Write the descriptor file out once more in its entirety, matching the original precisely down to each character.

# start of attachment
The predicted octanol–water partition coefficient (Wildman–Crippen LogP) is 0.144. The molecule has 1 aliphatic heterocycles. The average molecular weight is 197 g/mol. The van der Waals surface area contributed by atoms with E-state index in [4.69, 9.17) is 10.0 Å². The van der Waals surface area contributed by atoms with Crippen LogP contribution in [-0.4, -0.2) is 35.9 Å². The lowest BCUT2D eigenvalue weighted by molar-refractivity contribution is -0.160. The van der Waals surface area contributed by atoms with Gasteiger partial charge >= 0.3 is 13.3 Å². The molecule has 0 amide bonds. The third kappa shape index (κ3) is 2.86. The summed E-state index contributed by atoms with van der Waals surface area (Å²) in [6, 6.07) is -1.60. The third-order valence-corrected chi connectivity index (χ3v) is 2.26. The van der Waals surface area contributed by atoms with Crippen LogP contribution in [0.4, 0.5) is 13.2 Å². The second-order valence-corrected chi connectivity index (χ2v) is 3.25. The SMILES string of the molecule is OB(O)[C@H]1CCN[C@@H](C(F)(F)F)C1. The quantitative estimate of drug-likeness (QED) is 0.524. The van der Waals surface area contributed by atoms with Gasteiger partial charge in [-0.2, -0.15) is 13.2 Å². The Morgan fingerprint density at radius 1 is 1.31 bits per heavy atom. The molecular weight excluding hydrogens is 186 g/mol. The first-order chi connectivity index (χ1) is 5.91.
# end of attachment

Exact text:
The predicted octanol–water partition coefficient (Wildman–Crippen LogP) is 0.144. The molecule has 1 aliphatic heterocycles. The average molecular weight is 197 g/mol. The van der Waals surface area contributed by atoms with E-state index in [4.69, 9.17) is 10.0 Å². The van der Waals surface area contributed by atoms with Crippen LogP contribution in [-0.4, -0.2) is 35.9 Å². The lowest BCUT2D eigenvalue weighted by molar-refractivity contribution is -0.160. The van der Waals surface area contributed by atoms with Gasteiger partial charge >= 0.3 is 13.3 Å². The molecule has 0 amide bonds. The third kappa shape index (κ3) is 2.86. The summed E-state index contributed by atoms with van der Waals surface area (Å²) in [6, 6.07) is -1.60. The third-order valence-corrected chi connectivity index (χ3v) is 2.26. The van der Waals surface area contributed by atoms with Crippen LogP contribution in [0.4, 0.5) is 13.2 Å². The second-order valence-corrected chi connectivity index (χ2v) is 3.25. The SMILES string of the molecule is OB(O)[C@H]1CCN[C@@H](C(F)(F)F)C1. The quantitative estimate of drug-likeness (QED) is 0.524. The van der Waals surface area contributed by atoms with Gasteiger partial charge in [-0.2, -0.15) is 13.2 Å². The Morgan fingerprint density at radius 1 is 1.31 bits per heavy atom. The molecular weight excluding hydrogens is 186 g/mol. The first-order chi connectivity index (χ1) is 5.91.